LAS VEGAS — The New York Liberty are one of the WNBA’s original franchises dating back to 1997 and have played for the league title four times. But they had never won a championship — until Tuesday.
Even if it was an in-season title, it meant a lot to the Liberty to claim the Commissioner’s Cup trophy after an 82-63 victory over the Las Vegas Aces. The Liberty talked before the game about the importance of finally winning some hardware for the franchise, and now they have.
“This is why we all came here,” said forward Breanna Stewart, who signed as a free agent with New York in February after winning two WNBA titles in six seasons with the team that drafted her No. 1, the Seattle Storm. “We came to win games, to contend for WNBA championships. One of our goals was to win the Commissioner’s Cup, and we did that.”
As the Cup championship winners, the Liberty players each earned $30,000. They also now have defeated the defending WNBA champion Aces twice this season, handing Las Vegas its first loss at home in 2023.
Tuesday night’s game didn’t count in the standings; the Aces are still 27-3 atop the league, with the Liberty second at 24-6. But New York sent a message by following its 99-61 victory over Las Vegas in Brooklyn earlier this month with another win in which the Liberty put the Aces’ league-best offense (94 PPG) in the deep freeze while getting 15 3-pointers to the Aces’ five.
The potential of a WNBA Finals meeting of these two so-called superteams has been the league’s primary storyline all season. After their first meeting, a 98-81 Aces victory on June 29 in Las Vegas, it seemed like the Aces were in the driver’s seat. For now, though, the Liberty have claimed the upper hand.
The teams play twice more in the regular season: back here at Michelob Ultra Arena on Thursday and at Barclays Center in Brooklyn on Aug. 28.
“Things have been coming better and better for us after the All-Star [Game],” Liberty coach Sandy Brondello said. “We knew we were going to be a good team. We knew it would take some time to get the chemistry together.”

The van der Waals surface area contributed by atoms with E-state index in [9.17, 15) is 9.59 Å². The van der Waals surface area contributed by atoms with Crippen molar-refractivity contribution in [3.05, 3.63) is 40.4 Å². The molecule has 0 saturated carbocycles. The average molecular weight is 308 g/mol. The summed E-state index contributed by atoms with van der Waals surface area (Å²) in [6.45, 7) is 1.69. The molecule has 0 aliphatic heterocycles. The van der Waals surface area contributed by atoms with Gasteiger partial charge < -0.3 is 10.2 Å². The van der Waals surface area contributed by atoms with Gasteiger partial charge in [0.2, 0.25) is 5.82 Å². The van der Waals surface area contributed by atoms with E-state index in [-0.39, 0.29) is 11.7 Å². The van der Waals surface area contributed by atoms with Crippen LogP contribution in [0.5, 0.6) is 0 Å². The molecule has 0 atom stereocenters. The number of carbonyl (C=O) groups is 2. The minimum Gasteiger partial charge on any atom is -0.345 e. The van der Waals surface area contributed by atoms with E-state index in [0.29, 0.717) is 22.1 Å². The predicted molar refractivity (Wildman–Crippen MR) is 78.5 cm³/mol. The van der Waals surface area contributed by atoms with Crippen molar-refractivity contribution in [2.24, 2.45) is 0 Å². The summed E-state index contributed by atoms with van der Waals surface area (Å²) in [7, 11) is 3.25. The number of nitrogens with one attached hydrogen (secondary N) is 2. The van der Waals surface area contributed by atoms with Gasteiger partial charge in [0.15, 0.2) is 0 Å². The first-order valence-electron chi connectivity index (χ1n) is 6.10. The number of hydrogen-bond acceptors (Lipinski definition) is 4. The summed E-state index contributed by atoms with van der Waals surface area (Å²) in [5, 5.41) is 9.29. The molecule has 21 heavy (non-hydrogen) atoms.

In regard to whether the Liberty are now the “team to beat” in the WNBA, Brondello said with a smile, “I’ll let the media do the talking about the rest of it. We’ve still got to play Vegas in two days and continue building our chemistry.”
Aces coach Becky Hammon said her team’s defensive issues are part of what hurt it on offense, along with how well the Liberty played.
“Bottom line is our defense has had some slippage, probably in the last 10 games,” Hammon said. “New York’s defense has gotten better. Before that, that was a separation factor for us. I ask a lot of our big four, night in and night out. And when they’re not flowing or hitting [shots], it gets real tough.”
Those four are forward A’ja Wilson and guards Chelsea Gray, Jackie Young and Kelsey Plum. All were key to Las Vegas’ championships last year in both the WNBA Finals and Commissioner’s Cup.
The Liberty have held reigning WNBA MVP Wilson to two uncharacteristic performances. She was 2-of-10 for nine points Tuesday after going 2-of-14 for nine points on Aug. 6. The Aces shot 33.3% for the game; Young led with 16 points, while Gray and Plum each had 15.
Missing for the Aces because of injury — with no certainty when she might return — is veteran Candace Parker, a two-time WNBA champion in her first season in Las Vegas. The 6-foot-5 Parker impacts games in multiple ways. In the teams’ first meeting this season, she had 15 points, 6 rebounds and 5 assists; she hasn’t played the subsequent two games against New York.
“[The Liberty] started blitzing our ball handler, and we used to have a 6-5 point guard in the pocket,” Hammon said of Parker, known for her ability to play all over the court. “That makes a big difference.”
A difference-maker for New York is 6-6 forward Jonquel Jones, also in her first season in New York along with Stewart and guard Courtney Vandersloot. Jones, the 2021 WNBA MVP while with the Connecticut Sun, was named the Commissioner’s Cup MVP on Tuesday after getting 16 points and 15 rebounds.
New York’s bench outscored Las Vegas’ 28-8, with guard Marine Johannes getting 17 of those points, and the Liberty outrebounded the Aces 49-28.
“That’s our emphasis regardless of who we are playing,” Jones said of the Liberty’s work on the boards. “We want to be able to give our team extra possessions. The Commissioner’s Cup was definitely a step in the right direction for us as a team to put the pieces together toward the ultimate goal, which is to win a WNBA championship.”
The Liberty played for that in 1997, 1999, 2000 and 2002, losing the first three times to the now-defunct Houston Comets and the other to the Los Angeles Sparks.
This was the third Commissioner’s Cup final; Seattle won in 2021, and the Aces won last season. Stewart was part of that Storm team two years ago. With four NCAA championships at UConn, the two titles in Seattle and two Olympic gold medals, Stewart is known for winning wherever she goes.
“That’s why you play. You play to win,” said Stewart, who also captained the winning All-Star team in Las Vegas in July. “To be able to take advantage of these opportunities, and Commissioner’s Cup is one that’s different from all the rest because it’s in-season. … You have this one game for the trophy and the money. The ability for us to lock in and see what we had right now in August is something I’m really proud of.”